PHOENIX – An Arizona man who helped a wounded state trooper said Friday he was scared and confused when he saw the three bodies and pulled over on a highway.
The authorities say that another motorist had just shot and killed a man who wounded Soldier Edward Andersson early Thursday on Interstate 10 west in Phoenix.
Brian Schober, a 44-year-old systems engineer, told The Associated Press that he saw the soldier the vehicle is parked in a lane marked with torches, when he came for the first time on the night-time scene.
He said he didn’t think twice about stopping when the motorist who had shot the attacker flagged him down.
“It looks wrong with a civilian mark down a car if there is an official there — there is something wrong,” Schober said, pointing to his reaction. “But what can I do? There is no time to think.”
The former volunteer emergency medical technician said both wounded men were on the sidewalk, along with a woman who authorities say was fatally injured after being ejected from the attacker’s vehicle rolled earlier.
Schober said he has used the Andersson the radio to call for help and began with the use of the first-aid kit from Andersson vehicle to start with the cleansing of the blood of the trooper’s head.
Emergency services soon arrived and determined that Andersson was a shot in the chest and shoulder.
The Department of Public Safety officials said the attacker was on top of Andersson and pounded the trooper head on the pavement in front of the other driver shot the attacker.
Schober had nothing but praise for the motorist who shot the attacker, who gave him “good Sam” — short for the good Samaritan.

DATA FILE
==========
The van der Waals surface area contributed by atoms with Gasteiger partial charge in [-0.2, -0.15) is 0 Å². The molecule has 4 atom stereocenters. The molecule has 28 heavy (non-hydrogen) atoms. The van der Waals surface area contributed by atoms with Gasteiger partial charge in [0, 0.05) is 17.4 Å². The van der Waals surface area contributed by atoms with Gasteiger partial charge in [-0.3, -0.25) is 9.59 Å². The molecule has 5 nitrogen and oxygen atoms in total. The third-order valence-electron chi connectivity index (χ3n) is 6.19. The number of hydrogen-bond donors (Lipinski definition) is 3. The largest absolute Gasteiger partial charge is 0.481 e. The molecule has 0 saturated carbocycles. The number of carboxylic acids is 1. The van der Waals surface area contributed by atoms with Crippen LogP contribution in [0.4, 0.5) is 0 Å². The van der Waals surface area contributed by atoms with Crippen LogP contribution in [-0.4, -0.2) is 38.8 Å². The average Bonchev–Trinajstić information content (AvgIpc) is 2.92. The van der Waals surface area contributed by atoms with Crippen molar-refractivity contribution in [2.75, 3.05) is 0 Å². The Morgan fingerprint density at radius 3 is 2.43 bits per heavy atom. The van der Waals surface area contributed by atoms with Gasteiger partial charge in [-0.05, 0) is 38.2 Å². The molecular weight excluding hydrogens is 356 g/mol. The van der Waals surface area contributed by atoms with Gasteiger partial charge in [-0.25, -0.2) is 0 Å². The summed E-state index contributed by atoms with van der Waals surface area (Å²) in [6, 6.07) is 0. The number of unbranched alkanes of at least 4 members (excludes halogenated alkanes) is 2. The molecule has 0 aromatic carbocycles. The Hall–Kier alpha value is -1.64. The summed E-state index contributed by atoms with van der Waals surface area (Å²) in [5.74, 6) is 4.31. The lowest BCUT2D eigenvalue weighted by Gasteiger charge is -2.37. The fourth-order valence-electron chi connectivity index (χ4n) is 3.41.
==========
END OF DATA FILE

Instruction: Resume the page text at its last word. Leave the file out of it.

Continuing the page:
“The officer would have been dead had the good Sam has not arrived and is not discharged,” Schober said.
Arizona has a “defense of third person” law that allows someone to use deadly force against another, threatening or injuring a third person. It was not unusual for a driver to have a firearm in the gun-friendly state with loose regulations.
Andersson was good to do after the surgery, Ministry of Public Safety Director Frank Milstead said Friday on Twitter.
DPS officials said Andersson was ambushed, while the flares after that about the roll-over scene to check on a report of shots being fired on another vehicle.
The authorities were still interviews to piece together what happened.
“The two people who know “why” is death,” said Captain Damon Cecil, a DPS spokesman, referring to the attacker and the woman in his vehicle.
There is no video of the attack, because neither Andersson nor his vehicle had a camera, Cecil said.
The Identity of the dead woman and the attacker were not released pending notification of family members. The identity of the motorist who shot the attacker has been withheld at his request, authorities said.
AP reporter Astrid Galvan contributed to this report.